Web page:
Food Handling & Sanitation
Proper food handling and sanitation techniques are necessary to prevent the spread of communicable diseases among the members of your trip. Gastrointestinal illnesses are of primary concern. The usual source of gastrointestinal organisms is the human intestinal tract. Some organisms found in the nose or in infected skin lesions can produce a powerful toxin which cannot be destroyed by heat, and which can cause severe gastrointestinal illness. In addition to human sources, meat and poultry may be contaminated. If these foods are inadequately cooked, the result will be the contamination of utensils, preparation surfaces, and the hands of handlers.
Following contamination of a food, it is usually necessary for the bacteria to reproduce before an infective dose is developed. Three factors are required for reproduction: time, temperature, and a nutrient source.
It usually takes no more than 3 to 4 hours after food has been contaminated to produce enough bacterial growth to cause illness in a large number of people. Most of the organisms of concern will grow well between 77 F and 114 F.
In order to prevent contamination of food during its preparation along the river, personal and environmental cleanliness are vitally important. No one with symptoms of a communicable disease, especially diarrhea, should be allowed to prepare food or handle utensils for others. Neither should anyone with infected wounds or boils be permitted to handle food. As disease causing organisms often get into food from hands of a person preparing food, scrupulous personal cleanliness is important. Washing the hands with soap and water is essential after going to the toilet, handling raw meat and poultry, putting fingers in the nose, eating, smoking, or handling objects that may be contaminated.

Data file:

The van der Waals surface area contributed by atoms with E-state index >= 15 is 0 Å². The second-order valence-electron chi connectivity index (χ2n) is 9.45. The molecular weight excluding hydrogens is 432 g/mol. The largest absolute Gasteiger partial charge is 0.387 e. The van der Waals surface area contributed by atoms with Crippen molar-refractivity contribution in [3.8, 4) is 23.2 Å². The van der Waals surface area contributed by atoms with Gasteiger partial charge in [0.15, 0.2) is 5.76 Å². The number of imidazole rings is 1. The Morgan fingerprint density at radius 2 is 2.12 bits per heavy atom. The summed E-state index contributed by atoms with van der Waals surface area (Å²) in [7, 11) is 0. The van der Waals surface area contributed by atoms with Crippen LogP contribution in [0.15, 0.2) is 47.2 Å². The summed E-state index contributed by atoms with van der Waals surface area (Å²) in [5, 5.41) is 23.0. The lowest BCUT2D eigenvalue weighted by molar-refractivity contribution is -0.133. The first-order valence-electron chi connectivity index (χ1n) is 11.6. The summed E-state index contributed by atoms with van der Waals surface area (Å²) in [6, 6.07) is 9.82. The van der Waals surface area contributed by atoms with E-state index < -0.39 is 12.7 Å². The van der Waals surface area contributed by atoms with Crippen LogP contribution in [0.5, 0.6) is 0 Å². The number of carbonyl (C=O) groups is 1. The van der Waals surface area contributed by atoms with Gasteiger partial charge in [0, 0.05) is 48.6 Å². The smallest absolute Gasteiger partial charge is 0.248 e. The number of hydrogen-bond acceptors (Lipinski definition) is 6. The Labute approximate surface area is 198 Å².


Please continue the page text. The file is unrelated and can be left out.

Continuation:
All surfaces with which food comes into contact during preparation, including knives, utensils, cutting boards, and table tops, must be clean and sanitary. Tables and equipment used for preparing raw meats and poultry should not be used for preparing other foods until they have been cleaned and sanitized thoroughly. Use a sanitizing solution with a chlorine concentration of 100 200 ppm for these surfaces. A test kit is recommended to monitor the concentration of the sanitizing solution.
The means by which foods become contaminated with disease organisms, and the subsequent processes through which these organisms pass in order to become dangerous to human health, dictate the procedures necessary to interrupt the chain of events leading to an outbreak of human illness. Briefly stated, these procedures are:
It is recommended to sanitize dishes and utensils using the 3 bucket system. Dish wash buckets should be constructed of non corrosive material so they are smooth and easy to wash. Place 3 buckets of water below the high water mark to leave the beach free of soap and spilled food. The system is as follows: